Development Of High-throughput 3d Neural Cell Culture Platforms For Modelling Parkinson’s Disease
Ko, Kristin Robin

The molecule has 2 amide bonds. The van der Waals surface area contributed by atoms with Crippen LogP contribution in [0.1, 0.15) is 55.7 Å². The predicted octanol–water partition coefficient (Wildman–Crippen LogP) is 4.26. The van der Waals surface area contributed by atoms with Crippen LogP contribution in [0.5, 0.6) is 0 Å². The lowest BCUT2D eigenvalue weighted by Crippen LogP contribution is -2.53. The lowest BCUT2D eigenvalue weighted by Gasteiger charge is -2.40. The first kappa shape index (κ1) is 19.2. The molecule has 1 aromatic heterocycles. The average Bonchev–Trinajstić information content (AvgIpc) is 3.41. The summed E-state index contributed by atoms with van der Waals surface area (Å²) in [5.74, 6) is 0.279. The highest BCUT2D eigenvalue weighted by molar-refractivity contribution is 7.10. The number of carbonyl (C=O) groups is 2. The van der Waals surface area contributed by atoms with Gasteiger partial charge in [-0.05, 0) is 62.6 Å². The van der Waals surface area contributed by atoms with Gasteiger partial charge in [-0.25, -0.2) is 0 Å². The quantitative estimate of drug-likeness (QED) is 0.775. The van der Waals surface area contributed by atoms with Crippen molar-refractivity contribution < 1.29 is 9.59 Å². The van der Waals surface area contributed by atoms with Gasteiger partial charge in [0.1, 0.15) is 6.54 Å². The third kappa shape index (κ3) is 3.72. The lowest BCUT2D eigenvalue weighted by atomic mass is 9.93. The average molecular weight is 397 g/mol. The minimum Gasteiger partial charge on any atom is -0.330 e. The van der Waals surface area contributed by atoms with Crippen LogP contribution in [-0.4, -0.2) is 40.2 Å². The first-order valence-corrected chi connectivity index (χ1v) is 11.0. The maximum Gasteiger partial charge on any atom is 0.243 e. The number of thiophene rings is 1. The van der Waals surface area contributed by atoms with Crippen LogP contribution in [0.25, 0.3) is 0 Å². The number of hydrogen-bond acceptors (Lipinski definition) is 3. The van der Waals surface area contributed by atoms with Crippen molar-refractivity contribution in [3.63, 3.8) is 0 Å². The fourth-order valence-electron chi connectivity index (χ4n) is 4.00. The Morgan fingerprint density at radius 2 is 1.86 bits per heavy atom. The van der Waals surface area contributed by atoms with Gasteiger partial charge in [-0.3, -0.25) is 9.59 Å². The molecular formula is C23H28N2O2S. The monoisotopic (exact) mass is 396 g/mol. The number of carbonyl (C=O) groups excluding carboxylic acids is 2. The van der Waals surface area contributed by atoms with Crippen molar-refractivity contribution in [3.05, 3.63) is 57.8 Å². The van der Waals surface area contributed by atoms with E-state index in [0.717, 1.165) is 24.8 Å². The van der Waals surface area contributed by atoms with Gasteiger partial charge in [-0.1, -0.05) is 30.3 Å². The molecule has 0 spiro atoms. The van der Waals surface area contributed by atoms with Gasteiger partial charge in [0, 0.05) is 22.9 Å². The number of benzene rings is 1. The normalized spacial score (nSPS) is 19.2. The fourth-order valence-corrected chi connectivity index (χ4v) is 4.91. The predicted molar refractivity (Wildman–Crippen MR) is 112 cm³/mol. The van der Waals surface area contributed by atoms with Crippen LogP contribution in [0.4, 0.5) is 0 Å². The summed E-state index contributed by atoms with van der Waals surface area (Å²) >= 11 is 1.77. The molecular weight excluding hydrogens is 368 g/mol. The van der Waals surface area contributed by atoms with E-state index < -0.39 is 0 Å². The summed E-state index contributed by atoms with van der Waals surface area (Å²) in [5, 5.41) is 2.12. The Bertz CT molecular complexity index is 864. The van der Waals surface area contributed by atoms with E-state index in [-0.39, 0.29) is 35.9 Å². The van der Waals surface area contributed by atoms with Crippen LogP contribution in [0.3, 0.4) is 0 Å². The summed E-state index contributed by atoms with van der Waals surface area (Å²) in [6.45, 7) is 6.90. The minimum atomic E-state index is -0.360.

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The three-dimensional (3D) culture of neural cells in Matrigel, a thermoresponsive, self-assembling, extracellular matrix hydrogel, holds promise for modelling neurodegenerative disorders such as Parkinson’s disease (PD). 3D cell culture has been proposed as a way to bridge the cell culture vs. tissue gap by providing more realistic mass transport, cell-cell interactions, and environmental cues compared to standard two-dimensional (2D) cell culture. However, air-liquid interfacial tension and evaporation can result in inconsistent 3D cultures at low volumes. Thick-layer hydrogels can counter these factors, but large diffusion distances, high cost, and incompatibility with standard imaging tools, plate readers, and assays limit their use. To address these limitations, two low cost, high-throughput, thin-layer, Matrigel-based, 3D cell culture techniques compatible with well-established equipment and commercially available materials were developed. The first technique involved using aqueous two-phase systems (ATPSs) to confine small volumes of Matrigel containing the model human neural cell line previously used in PD research, SH-SY5Y, into thin layers. Alternatively, the Matrigel-only 3D culture method involved dispensing cell-laden Matrigel directly into culture medium. Matrigel evaporation was eliminated in both the ATPS-Matrigel 3D culture and Matrigel-only 3D culture platforms, and small volumes could form thin gels. The ATPS-Matrigel 3D culture method provided viable cell cultures with excellent control over gel shape and thickness but was discovered to generate non-adherent cell cultures that would be more applicable towards contraction assay studies. Matrigel-only 3D culture produced thin gels also capable of supporting viable cell cultures but offered less control over gel shape and size. Nonetheless, the Matrigel-only 3D culture method provided a simpler protocol and adherent cultures. Thus, this platform was ultimately selected as the foundation for a potential 3D cell culture model to study PD and assess the impacts of 3D growth environment on SH-SY5Y cell growth, differentiation, and morphology. In 3D conditions, SH-SY5Y cells extended neurite-like processes in three-dimensions when differentiated with retinoic acid (RA) and brain-derived neurotrophic factor (BDNF) and contained purer neuronal phenotypes compared to alternative cell culture platforms (e.g., standard 2D cell culture). High-throughput neurotoxin assays using compounds previously used to model PD revealed that 3D-grown RA/BDNF-differentiated SH-SY5Y cells were more robust against neurotoxins compared to 2D-grown cells indicating that growth environment significantly impacted cell differentiation outcomes and behaviour. While these results suggested that RA/BDNF-differentiated SH-SY5Y cells do not provide an appropriate foundation for modelling PD, they also revealed the influence of 3D cell culture environment on cell growth and differentiation. As both 3D culture techniques are compatible with various cell types, alternative cell lines combined with these novel technologies may provide powerful new platforms to model PD in the lab and reveal information previously masked by standard 2D cell culture methods.